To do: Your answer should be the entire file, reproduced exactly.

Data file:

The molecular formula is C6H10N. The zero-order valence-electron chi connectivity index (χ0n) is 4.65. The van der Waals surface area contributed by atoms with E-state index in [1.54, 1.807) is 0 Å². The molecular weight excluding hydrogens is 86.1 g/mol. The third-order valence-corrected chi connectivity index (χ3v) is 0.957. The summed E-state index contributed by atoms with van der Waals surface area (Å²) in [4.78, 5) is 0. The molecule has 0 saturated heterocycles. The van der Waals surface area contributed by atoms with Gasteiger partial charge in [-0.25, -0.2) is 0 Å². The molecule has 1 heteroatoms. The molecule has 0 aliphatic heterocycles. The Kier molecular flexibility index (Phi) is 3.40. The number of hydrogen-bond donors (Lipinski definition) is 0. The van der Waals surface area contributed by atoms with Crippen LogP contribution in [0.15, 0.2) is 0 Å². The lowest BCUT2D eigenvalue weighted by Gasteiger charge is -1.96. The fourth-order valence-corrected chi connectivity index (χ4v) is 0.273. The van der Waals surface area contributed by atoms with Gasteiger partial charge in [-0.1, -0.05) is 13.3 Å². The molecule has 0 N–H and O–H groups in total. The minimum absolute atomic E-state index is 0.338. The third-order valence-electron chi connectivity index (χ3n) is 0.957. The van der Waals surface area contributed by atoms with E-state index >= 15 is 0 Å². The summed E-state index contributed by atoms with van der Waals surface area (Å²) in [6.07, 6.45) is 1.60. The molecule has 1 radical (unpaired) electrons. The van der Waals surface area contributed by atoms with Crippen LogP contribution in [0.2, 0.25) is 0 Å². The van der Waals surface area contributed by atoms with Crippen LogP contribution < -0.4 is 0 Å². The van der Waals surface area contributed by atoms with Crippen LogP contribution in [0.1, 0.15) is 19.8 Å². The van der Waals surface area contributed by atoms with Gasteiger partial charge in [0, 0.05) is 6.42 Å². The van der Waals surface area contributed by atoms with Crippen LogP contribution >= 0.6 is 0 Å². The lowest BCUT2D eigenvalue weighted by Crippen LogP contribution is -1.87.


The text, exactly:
The molecular formula is C6H10N. The zero-order valence-electron chi connectivity index (χ0n) is 4.65. The van der Waals surface area contributed by atoms with E-state index in [1.54, 1.807) is 0 Å². The molecular weight excluding hydrogens is 86.1 g/mol. The third-order valence-corrected chi connectivity index (χ3v) is 0.957. The summed E-state index contributed by atoms with van der Waals surface area (Å²) in [4.78, 5) is 0. The molecule has 0 saturated heterocycles. The van der Waals surface area contributed by atoms with Gasteiger partial charge in [-0.25, -0.2) is 0 Å². The molecule has 1 heteroatoms. The molecule has 0 aliphatic heterocycles. The Kier molecular flexibility index (Phi) is 3.40. The number of hydrogen-bond donors (Lipinski definition) is 0. The van der Waals surface area contributed by atoms with Crippen LogP contribution in [0.15, 0.2) is 0 Å². The lowest BCUT2D eigenvalue weighted by Gasteiger charge is -1.96. The fourth-order valence-corrected chi connectivity index (χ4v) is 0.273. The van der Waals surface area contributed by atoms with Gasteiger partial charge in [-0.1, -0.05) is 13.3 Å². The molecule has 0 N–H and O–H groups in total. The minimum absolute atomic E-state index is 0.338. The third-order valence-electron chi connectivity index (χ3n) is 0.957. The van der Waals surface area contributed by atoms with E-state index >= 15 is 0 Å². The summed E-state index contributed by atoms with van der Waals surface area (Å²) in [6.07, 6.45) is 1.60. The molecule has 1 radical (unpaired) electrons. The van der Waals surface area contributed by atoms with Crippen LogP contribution in [0.2, 0.25) is 0 Å². The van der Waals surface area contributed by atoms with Crippen LogP contribution < -0.4 is 0 Å². The van der Waals surface area contributed by atoms with Crippen LogP contribution in [0.1, 0.15) is 19.8 Å². The van der Waals surface area contributed by atoms with Gasteiger partial charge in [0, 0.05) is 6.42 Å². The van der Waals surface area contributed by atoms with Crippen LogP contribution >= 0.6 is 0 Å². The lowest BCUT2D eigenvalue weighted by Crippen LogP contribution is -1.87.